As price per buildable square foot drops, development sales market climbs
Perhaps the market segment most difficult to understand, particularly if we examine recent market data, is the development land market in Manhattan.
For the purposes of this discussion, we will consider the Manhattan submarket to include sites south of 96th Street on the East Side and south of 110th Street on the West Side. In 2009, the average price paid per buildable square foot was $374. In 2010, this average dropped to $326, a 13 percent decline. In 2011, the average dropped again to $311, a 5 percent slide and a number which is 17 percent below the 2009 average, which was the peak during the past cycle.
Most participants in the market would think there must be some mistake with these numbers as it has been clear that a tangible increase in the health of the development market has been present since the disillusioned days of 2009. Actually, if we examine the data closely, this trend becomes easy to understand. And the conclusion is that the development land market has been improving and, today, is one of the better performing market segments.
The main factor impacting the land market has been volume. The year 2009 was probably the most challenging in which to obtain construction financing. For sure, better sites with strong sponsorship could obtain construction loans and several good-sized financings were made at that time. Due to the challenges of obtaining construction loans at the time, and the heavy equity requirements appurtenant to the loans that were available, the perception was that the value of land had fallen dramatically. Sites that may have been worth $400, or more, per buildable square foot during the boom years of 2006 and 2007 were receiving offers of just $100 or $150 per buildable square foot. The result was that sellers simply did not capitulate. (It must be noted that there were still very prime sites that still commanded lofty offers and transactions occurred.)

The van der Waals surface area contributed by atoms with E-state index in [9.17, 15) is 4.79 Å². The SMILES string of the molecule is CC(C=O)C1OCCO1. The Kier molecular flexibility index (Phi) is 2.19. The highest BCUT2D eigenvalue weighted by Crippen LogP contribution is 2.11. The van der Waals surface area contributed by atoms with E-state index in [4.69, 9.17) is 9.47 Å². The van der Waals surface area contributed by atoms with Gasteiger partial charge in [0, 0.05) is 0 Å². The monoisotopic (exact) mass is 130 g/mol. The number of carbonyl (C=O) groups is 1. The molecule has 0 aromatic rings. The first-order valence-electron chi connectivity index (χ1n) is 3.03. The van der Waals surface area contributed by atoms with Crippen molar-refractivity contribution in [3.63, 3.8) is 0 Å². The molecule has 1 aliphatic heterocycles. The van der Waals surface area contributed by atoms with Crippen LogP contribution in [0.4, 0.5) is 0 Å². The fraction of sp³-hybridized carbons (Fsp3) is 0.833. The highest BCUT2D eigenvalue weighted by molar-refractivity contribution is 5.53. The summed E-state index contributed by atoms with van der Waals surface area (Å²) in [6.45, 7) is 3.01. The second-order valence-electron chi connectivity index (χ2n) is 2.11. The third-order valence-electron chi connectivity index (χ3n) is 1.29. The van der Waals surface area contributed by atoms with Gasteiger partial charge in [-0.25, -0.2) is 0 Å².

This dynamic left the land market in a position where we saw only a few trades. For some relative perspective, in 2006, which was the year in which we observed the most activity in the land market, there were 186 development sites traded. Everyone during these years, it seemed, was a “real estate developer” including many first timers who had been architects, plumbers, doctors, brokers and just about anyone else who could spell real estate. Remarkably, construction financing was available to these novices. Not surprisingly, the overwhelming majority of stalled sites and foreclosures seen in subsequent years were on the backs of these inexperienced developers.